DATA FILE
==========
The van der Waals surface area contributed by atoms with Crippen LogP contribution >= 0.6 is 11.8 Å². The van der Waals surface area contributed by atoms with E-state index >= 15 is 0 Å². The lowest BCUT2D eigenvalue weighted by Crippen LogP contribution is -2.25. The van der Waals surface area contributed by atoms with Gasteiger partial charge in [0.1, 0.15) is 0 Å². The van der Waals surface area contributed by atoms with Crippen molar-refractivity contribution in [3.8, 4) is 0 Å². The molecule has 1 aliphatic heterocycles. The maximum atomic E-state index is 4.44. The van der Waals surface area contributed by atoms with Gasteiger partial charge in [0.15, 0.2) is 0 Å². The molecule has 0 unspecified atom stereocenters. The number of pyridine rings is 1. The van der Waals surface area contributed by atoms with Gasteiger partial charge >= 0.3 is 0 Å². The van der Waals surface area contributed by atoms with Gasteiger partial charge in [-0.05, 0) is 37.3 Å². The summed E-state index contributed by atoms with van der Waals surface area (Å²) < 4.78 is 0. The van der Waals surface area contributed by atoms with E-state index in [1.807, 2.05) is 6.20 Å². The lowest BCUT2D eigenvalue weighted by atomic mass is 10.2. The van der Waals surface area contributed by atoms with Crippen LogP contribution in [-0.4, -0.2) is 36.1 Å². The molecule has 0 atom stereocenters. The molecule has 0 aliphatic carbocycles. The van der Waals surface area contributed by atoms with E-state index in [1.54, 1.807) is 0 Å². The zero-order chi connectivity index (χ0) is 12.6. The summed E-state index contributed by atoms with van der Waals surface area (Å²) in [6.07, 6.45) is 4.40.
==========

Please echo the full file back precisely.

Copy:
The van der Waals surface area contributed by atoms with Crippen LogP contribution >= 0.6 is 11.8 Å². The van der Waals surface area contributed by atoms with E-state index >= 15 is 0 Å². The lowest BCUT2D eigenvalue weighted by Crippen LogP contribution is -2.25. The van der Waals surface area contributed by atoms with Gasteiger partial charge in [0.1, 0.15) is 0 Å². The van der Waals surface area contributed by atoms with Crippen molar-refractivity contribution in [3.8, 4) is 0 Å². The molecule has 1 aliphatic heterocycles. The maximum atomic E-state index is 4.44. The van der Waals surface area contributed by atoms with Gasteiger partial charge in [0.15, 0.2) is 0 Å². The molecule has 0 unspecified atom stereocenters. The number of pyridine rings is 1. The van der Waals surface area contributed by atoms with Gasteiger partial charge >= 0.3 is 0 Å². The van der Waals surface area contributed by atoms with Gasteiger partial charge in [-0.05, 0) is 37.3 Å². The summed E-state index contributed by atoms with van der Waals surface area (Å²) < 4.78 is 0. The van der Waals surface area contributed by atoms with E-state index in [1.807, 2.05) is 6.20 Å². The lowest BCUT2D eigenvalue weighted by atomic mass is 10.2. The van der Waals surface area contributed by atoms with Crippen LogP contribution in [-0.4, -0.2) is 36.1 Å². The molecule has 0 atom stereocenters. The molecule has 0 aliphatic carbocycles. The van der Waals surface area contributed by atoms with E-state index in [1.54, 1.807) is 0 Å². The zero-order chi connectivity index (χ0) is 12.6. The summed E-state index contributed by atoms with van der Waals surface area (Å²) in [6.07, 6.45) is 4.40.